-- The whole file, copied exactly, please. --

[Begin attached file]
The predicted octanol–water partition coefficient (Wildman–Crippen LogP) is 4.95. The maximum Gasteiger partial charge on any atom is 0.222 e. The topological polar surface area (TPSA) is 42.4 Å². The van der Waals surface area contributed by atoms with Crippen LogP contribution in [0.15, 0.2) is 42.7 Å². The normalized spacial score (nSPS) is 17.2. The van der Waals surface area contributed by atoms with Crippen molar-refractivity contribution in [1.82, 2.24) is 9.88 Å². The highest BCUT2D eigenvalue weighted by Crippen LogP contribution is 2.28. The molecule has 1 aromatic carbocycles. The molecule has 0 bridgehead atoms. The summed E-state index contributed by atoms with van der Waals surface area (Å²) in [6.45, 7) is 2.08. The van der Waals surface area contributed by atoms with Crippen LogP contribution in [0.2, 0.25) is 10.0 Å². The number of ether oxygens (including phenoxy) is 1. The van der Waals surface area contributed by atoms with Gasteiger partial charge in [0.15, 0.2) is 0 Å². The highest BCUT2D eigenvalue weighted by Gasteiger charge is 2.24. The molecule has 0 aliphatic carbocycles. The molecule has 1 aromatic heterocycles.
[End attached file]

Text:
The predicted octanol–water partition coefficient (Wildman–Crippen LogP) is 4.95. The maximum Gasteiger partial charge on any atom is 0.222 e. The topological polar surface area (TPSA) is 42.4 Å². The van der Waals surface area contributed by atoms with Crippen LogP contribution in [0.15, 0.2) is 42.7 Å². The normalized spacial score (nSPS) is 17.2. The van der Waals surface area contributed by atoms with Crippen molar-refractivity contribution in [1.82, 2.24) is 9.88 Å². The highest BCUT2D eigenvalue weighted by Crippen LogP contribution is 2.28. The molecule has 1 aromatic carbocycles. The molecule has 0 bridgehead atoms. The summed E-state index contributed by atoms with van der Waals surface area (Å²) in [6.45, 7) is 2.08. The van der Waals surface area contributed by atoms with Crippen LogP contribution in [0.2, 0.25) is 10.0 Å². The number of ether oxygens (including phenoxy) is 1. The van der Waals surface area contributed by atoms with Gasteiger partial charge in [0.15, 0.2) is 0 Å². The highest BCUT2D eigenvalue weighted by Gasteiger charge is 2.24. The molecule has 0 aliphatic carbocycles. The molecule has 1 aromatic heterocycles.